The Korean Blockchain Industry Association, formed with 33 South Korean exchanges, has revealed a set of rules for 14 of its exchanges. The organization was formed in December of last year, where it was announced that famous cryptocurrency exchanges Bithumb, Coinone, Upbit and Korbit were also members of the self-regulatory group.
The first rule follows South Korean government’s anti-money laundering rules, according to Yonhap News. It will combat the use of cryptocurrencies in money laundering by identifying and verifying the users’ identity and keeping their transaction history for five years. Secondly, exchanges will have to employ methods to pinpoint and detect fraudulent or suspicious transaction activities. In such cases, exchanges will also need to decide the course of action required to tackle the situation.
The third rule requires crypto companies to create “listing procedure committees” to observe every ICO token they plan to trade on the exchange. Additionally, members must have an equity capital of at least 2 billion Won. Financial documents such as statements, audit reports, and shareholder lists should also be submitted to the organization. The fourth rule covers code of ethics by creating an ethics charter which includes (Non-Disclosure Agreements) NDAs for employees while disallowing illegal transactions.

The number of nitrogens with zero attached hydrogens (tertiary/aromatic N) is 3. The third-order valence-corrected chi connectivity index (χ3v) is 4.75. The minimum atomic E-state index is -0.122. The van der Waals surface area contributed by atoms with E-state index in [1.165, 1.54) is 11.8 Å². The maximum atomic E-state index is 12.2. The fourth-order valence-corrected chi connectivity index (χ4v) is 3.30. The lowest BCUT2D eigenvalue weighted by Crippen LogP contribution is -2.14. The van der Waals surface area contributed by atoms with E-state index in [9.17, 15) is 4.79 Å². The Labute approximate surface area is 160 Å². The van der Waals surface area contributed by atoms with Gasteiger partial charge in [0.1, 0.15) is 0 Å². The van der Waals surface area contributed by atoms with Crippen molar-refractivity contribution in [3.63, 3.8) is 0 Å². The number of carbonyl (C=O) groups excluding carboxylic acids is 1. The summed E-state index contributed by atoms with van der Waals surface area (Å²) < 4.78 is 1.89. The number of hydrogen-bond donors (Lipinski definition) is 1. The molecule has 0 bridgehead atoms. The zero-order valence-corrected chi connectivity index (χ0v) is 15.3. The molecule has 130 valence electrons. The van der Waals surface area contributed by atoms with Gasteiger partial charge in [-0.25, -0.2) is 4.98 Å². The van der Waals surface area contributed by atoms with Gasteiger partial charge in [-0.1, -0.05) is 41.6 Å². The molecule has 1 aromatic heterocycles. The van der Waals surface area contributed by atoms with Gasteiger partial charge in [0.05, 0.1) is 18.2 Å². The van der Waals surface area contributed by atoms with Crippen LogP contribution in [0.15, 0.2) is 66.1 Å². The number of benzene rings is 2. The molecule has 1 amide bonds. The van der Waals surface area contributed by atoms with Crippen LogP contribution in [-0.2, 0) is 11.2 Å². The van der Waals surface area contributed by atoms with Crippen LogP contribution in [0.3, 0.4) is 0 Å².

In order to improve security for customers, the association introduced a security council which will evaluate all 14 exchanges. Jeon Jae-jin, the chairman of the association, said, “We will establish the order of the domestically cryptographic money market through self-regulatory review. By providing a safeguard for the protection of users, we will contribute to ensuring the asset safety.”
However, companies still have some time since the rules will be finalized by May 31. Afterward, every exchange will submit the aforementioned documents before Jun. 8 – their results will be disclosed within two or three weeks after the submission.
Earlier this year, the South Korean government announced that it would support cryptocurrency transactions if they were conducted ‘normally’. Customers would have to use their real names and verify their personal information on both cryptocurrency exchanges and banks to reduce risk. Therefore, by following Korean Blockchain Industry Association’s guidelines, exchanges will have a better chance to create a healthy environment for crypto users.
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